His itinerary, which will take him to Brooklyn, New York, on Saturday, before Sunday stops in Selma, Alabama, to mark the anniversary of 1965’s “Bloody Sunday” march, and Chicago, where he graduated from college and was active in the Civil Rights movement, will play up his biography in a way that the 77-year-old rarely did the first time around.
“Sanders is the son of a Jewish immigrant from Poland and grew up in a small, rent controlled apartment in Flatbush,” his campaign said in a press release mapping out the trip. “He is a public school graduate of James Madison High School and attended Brooklyn College before graduating from the University of Chicago.”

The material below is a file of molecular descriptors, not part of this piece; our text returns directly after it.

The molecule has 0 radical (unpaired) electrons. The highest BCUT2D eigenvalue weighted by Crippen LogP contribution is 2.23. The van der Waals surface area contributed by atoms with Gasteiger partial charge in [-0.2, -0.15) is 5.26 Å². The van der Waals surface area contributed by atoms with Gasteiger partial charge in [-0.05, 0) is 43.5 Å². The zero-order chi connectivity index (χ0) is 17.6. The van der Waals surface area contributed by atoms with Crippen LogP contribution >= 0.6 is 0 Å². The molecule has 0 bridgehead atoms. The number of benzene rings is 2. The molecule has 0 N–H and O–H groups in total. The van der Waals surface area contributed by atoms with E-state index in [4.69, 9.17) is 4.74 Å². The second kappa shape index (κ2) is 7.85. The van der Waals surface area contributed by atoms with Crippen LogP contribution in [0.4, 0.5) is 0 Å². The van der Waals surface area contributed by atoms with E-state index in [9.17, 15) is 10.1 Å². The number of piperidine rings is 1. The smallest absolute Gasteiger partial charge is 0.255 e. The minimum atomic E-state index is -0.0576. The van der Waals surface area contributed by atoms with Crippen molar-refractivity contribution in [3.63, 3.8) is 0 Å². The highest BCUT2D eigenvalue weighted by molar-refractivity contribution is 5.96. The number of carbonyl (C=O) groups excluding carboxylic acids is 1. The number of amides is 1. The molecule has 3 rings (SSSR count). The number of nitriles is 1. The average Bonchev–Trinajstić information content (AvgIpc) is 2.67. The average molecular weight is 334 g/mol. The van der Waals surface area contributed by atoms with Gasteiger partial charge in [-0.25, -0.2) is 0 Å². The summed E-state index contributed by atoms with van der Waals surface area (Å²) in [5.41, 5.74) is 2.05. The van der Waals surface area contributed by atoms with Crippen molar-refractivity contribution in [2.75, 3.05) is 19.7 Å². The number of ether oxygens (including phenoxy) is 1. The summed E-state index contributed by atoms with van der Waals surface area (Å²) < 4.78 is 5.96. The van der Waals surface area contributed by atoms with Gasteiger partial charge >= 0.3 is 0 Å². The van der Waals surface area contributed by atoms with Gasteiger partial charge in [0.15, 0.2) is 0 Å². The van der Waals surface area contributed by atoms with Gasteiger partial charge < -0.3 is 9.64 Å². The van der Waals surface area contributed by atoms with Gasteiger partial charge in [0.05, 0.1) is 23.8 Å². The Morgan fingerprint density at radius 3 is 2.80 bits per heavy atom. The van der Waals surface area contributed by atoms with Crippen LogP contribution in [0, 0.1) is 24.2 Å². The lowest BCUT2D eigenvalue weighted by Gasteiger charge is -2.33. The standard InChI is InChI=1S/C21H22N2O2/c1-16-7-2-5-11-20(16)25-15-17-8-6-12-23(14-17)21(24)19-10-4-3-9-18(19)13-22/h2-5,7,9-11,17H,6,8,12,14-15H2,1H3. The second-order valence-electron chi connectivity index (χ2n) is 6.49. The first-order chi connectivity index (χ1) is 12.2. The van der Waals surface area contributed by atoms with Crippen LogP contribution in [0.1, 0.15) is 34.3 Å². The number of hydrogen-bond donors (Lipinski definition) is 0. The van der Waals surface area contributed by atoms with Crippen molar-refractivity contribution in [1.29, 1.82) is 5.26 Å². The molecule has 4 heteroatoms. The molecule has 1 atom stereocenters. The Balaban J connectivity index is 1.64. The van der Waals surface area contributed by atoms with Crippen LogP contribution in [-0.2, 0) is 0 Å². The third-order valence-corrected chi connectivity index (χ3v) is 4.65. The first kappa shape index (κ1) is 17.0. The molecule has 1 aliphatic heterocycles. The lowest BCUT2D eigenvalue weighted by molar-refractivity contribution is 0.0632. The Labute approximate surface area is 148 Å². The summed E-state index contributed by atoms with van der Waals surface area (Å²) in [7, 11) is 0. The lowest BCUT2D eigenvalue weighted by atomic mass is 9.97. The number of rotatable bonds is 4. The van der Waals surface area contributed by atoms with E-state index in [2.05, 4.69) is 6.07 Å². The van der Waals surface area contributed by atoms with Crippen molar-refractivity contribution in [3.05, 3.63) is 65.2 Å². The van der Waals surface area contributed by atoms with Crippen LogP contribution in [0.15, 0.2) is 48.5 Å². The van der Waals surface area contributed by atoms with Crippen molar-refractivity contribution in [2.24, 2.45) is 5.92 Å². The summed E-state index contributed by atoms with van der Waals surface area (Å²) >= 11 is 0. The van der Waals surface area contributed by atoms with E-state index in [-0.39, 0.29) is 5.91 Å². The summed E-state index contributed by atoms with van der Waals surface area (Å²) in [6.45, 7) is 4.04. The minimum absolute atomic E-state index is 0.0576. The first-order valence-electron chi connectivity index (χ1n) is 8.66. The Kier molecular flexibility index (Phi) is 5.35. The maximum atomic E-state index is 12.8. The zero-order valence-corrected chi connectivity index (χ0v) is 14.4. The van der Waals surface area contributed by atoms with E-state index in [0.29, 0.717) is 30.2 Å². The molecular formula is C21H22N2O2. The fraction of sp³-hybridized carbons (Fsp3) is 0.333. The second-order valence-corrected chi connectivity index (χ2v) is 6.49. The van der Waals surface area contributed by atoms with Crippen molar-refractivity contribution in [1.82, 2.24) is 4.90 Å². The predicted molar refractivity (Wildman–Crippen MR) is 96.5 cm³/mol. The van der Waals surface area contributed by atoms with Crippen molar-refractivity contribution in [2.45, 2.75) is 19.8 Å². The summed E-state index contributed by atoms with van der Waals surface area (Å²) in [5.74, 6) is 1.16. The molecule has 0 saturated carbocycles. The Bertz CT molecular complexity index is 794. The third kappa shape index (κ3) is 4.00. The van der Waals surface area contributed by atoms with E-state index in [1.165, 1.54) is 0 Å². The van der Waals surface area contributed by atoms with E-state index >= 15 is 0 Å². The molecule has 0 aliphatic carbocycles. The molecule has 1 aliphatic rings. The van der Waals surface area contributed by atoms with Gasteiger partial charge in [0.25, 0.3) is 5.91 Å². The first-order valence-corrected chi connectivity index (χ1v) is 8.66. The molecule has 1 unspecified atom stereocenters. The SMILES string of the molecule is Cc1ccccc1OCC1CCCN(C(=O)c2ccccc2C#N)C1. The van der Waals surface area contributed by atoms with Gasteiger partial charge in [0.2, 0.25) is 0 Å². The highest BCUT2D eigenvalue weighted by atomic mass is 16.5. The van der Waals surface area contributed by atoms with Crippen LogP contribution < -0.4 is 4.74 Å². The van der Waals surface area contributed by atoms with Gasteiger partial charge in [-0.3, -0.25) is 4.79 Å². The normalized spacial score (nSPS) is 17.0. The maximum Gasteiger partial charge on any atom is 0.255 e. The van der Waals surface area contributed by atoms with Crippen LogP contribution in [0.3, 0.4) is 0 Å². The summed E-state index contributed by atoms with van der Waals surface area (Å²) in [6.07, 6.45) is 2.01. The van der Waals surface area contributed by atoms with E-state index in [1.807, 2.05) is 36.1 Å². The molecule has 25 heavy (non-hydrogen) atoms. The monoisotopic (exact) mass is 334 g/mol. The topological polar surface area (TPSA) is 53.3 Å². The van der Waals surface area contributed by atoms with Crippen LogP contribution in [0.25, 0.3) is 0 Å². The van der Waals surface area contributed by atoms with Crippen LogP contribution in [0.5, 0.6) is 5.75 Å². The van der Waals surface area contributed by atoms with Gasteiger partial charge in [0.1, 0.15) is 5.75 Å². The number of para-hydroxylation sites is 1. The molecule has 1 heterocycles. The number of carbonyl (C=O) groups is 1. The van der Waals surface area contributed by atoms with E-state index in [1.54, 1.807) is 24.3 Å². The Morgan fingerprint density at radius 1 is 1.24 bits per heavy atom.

In an interview, California Rep. Ro Khanna, a Sanders campaign co-chair and the first House member to endorse an out-of-state primary candidate, welcomed the higher expectations and mounting stakes.
“In 2016, Bernie Sanders ran to make a point. In 2020, he’s running to win,” Khanna said. “He understands that, for the sake of those (progressive) ideas, he’s got to win. It’s no longer just about getting them out there. He already got them out there. Now he’s gotta show that they’re winning ideas.”
The leadership team tasked with guiding Sanders to victory will also look different from four years ago.
Faiz Shakir, a progressive operative who has worked with top Democrats like former Senate Majority Leader Harry Reid and Nancy Pelosi when she was the House Minority leader, will be his new campaign manager, replacing Jeff Weaver.
“We are playing to win,” Shakir told CNN last week, another early indication of the evolving mindset of Sanders’ team. Along with Shakir, former Reid aides Ari Rabin-Havt and Josh Orton, who came on earlier, are also expected to play key roles in the campaign.